CHEM 350 and 351 Research

CHEM 350 Library Research and Seminar (1-2 credits). In depth library research and reading of primary sources on a single topic; emphasis of seminar is on comprehension and criticism. Under the guidance of a faculty moderator the student reads background and primary literature on a topic chosen with the moderator (see note that follows about choosing a moderator). Progress is recorded in the form of a review-type essay. A final paper is required which has evolved through several drafts with constructive criticism from the faculty moderator on each draft. Prerequisites: CHEM 236, 320.

ACS majors should take CHEM 350 before starting research or in the Spring of their junior year. Non-ACS majors may take CH 350 in either the Spring of the junior year or the Fall of the senior year. In consult with the CHEM 320/350/351 supervisor (see the List of Faculty Duties to find out who this is), students must choose a faculty moderator before registering for CH 350. They must also submit to the supervisor the form "Library Research Proposal" and sign a "Research Contract". These papers should be signed by the third week of the semester in which the credits will be earned. The seminar requirement of this course is described below.

CHEM 351, 375 Laboratory Research (1-4 credits). Independent laboratory research experience using modern techniques and equipment. Under the supervision of a faculty moderator the student investigates a research program in the laboratory. Progress is recorded in a laboratory notebook and a formal paper describing their work. Prerequisites: CHEM 320 and permission of instructor.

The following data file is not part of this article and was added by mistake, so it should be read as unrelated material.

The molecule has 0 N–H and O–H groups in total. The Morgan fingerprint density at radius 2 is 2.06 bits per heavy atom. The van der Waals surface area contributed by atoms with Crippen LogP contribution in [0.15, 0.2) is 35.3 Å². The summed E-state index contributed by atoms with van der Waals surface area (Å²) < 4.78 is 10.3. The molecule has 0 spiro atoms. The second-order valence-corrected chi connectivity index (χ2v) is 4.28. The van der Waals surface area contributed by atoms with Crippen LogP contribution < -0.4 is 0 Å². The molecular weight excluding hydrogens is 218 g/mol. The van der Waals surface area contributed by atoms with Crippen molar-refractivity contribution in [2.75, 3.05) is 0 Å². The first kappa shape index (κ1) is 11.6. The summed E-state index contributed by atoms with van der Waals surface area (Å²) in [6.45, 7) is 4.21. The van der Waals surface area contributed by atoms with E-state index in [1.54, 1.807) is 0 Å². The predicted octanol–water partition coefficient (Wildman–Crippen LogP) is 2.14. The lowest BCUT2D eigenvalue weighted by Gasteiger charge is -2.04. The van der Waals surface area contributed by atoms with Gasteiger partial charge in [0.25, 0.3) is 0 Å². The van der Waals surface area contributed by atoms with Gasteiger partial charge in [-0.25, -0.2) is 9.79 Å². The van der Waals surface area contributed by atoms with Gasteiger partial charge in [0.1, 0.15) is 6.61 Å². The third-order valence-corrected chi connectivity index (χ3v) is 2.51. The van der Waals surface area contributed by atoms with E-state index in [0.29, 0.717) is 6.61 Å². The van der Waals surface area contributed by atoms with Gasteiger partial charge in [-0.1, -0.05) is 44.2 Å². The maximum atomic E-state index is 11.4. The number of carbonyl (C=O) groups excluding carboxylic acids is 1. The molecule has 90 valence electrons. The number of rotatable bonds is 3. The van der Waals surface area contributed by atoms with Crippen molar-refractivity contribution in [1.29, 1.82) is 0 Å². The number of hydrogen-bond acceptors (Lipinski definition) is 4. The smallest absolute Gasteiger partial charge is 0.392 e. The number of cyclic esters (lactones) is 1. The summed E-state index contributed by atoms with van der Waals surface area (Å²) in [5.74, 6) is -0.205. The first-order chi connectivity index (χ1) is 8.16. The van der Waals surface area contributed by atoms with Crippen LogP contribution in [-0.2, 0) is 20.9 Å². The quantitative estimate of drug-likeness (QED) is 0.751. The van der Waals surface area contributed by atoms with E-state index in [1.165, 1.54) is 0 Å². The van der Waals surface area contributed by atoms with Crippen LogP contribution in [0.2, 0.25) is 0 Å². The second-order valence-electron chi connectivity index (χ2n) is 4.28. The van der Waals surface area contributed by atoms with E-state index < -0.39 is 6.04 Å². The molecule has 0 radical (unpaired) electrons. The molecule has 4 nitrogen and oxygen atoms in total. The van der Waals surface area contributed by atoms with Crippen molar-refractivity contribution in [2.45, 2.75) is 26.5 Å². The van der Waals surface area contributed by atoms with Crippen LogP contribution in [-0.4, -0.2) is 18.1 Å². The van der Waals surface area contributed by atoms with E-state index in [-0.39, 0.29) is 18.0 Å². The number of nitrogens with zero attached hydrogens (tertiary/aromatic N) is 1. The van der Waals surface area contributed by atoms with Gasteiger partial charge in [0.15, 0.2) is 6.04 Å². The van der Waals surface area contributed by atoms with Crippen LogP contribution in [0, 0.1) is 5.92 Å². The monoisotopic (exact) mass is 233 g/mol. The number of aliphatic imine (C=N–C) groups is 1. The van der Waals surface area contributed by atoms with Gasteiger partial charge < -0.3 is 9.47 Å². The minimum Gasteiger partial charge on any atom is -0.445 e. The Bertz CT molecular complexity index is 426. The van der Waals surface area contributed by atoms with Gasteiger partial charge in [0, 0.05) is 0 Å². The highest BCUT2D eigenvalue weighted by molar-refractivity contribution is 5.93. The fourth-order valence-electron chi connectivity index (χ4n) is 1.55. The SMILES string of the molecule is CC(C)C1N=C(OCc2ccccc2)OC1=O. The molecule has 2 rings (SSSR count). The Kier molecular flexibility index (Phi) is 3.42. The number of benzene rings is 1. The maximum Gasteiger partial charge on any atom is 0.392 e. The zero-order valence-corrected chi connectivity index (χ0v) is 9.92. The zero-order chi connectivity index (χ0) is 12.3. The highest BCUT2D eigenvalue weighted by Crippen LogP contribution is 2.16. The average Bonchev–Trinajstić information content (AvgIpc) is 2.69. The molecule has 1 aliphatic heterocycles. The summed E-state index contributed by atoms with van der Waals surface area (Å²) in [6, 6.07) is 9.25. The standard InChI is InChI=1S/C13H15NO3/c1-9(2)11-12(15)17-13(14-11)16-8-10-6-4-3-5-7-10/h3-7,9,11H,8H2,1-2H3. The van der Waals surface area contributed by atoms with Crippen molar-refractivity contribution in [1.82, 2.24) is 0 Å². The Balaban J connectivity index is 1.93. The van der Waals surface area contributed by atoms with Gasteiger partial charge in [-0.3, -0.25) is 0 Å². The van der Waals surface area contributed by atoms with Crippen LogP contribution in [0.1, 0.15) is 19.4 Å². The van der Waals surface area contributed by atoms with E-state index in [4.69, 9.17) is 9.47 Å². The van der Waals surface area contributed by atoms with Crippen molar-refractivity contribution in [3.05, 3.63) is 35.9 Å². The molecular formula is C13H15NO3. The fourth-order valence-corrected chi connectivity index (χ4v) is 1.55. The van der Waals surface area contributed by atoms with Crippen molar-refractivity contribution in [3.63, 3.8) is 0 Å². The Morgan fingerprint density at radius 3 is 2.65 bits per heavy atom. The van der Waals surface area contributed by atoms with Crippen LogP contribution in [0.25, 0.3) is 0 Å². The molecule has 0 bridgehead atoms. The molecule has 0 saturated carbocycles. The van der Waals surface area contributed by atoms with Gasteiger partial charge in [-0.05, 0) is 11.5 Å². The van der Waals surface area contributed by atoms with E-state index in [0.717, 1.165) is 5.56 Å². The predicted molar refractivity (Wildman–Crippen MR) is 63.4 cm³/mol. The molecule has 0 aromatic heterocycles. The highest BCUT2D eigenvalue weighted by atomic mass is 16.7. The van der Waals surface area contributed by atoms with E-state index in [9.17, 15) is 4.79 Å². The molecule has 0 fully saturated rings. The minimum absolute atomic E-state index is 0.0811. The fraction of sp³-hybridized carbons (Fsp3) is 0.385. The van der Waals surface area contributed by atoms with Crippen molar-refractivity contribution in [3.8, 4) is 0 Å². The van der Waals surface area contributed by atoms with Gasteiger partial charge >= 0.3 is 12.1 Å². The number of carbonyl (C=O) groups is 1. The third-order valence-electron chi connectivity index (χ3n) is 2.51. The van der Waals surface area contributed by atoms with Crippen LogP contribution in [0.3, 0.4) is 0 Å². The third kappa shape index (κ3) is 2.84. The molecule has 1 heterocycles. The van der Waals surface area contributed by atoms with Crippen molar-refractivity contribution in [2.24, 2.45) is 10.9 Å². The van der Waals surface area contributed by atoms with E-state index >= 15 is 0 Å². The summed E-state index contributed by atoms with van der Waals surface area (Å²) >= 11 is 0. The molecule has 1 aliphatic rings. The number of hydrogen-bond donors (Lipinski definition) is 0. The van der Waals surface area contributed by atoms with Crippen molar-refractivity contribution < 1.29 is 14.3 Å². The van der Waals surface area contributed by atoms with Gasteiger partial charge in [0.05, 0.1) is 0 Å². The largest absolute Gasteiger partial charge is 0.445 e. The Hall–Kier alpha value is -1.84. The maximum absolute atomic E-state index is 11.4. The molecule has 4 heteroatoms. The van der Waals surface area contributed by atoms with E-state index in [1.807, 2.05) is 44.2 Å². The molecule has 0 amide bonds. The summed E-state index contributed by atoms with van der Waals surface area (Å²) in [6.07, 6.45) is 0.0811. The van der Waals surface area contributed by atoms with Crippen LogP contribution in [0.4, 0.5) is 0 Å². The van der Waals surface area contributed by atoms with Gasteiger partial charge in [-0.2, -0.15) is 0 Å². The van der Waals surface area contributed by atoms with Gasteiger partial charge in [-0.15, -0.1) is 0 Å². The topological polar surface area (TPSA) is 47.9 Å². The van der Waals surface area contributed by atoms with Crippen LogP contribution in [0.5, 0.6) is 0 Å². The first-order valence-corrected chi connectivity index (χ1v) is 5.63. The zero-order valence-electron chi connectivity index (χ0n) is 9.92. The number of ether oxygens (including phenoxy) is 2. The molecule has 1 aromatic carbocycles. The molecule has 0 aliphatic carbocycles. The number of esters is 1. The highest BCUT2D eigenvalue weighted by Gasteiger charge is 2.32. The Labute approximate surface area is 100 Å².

Registration for CHEM 351 is by permission of the department. Students wishing to enroll in CHEM 351 must develop a research proposal with the help of a faculty member, normally during the second semester of the junior year. If this proposal is accepted by the department, the student is required to fill out the "Laboratory Research Proposal" form and sign a research contract before registering for CH 351. These forms must be submitted to the CHEM 320/350/351 supervisor. These papers should be signed by the third week of the semester in which the credits will be earned.

Senior Chemistry Seminar. Each student reports on his/her Lib/Lab research in a 20 minute oral presentation at the annual Senior Chemistry Seminar Symposium held during the Spring semester. The supervisor will be in contact with senior majors to assist them in the preparation of the seminar.

Awards and Grants

Richard White has received the Natural Science Advising Award.

Shimadzu Scientific Instruments has funded a proposal written by Kate Graham. The grant of $60,000 will be credited toward the purchase of a HPLC-MS spectrometer. Kate and Mike Ross have submitted a proposal to the National Science Foundation (NSF-MRI) to fund the balance of the cost of the intrusment.

The HPLC-MS instrument will be used in organic, advanced analytical, and biochemistry labs. In addition, it will play a central role in the following projected research projects.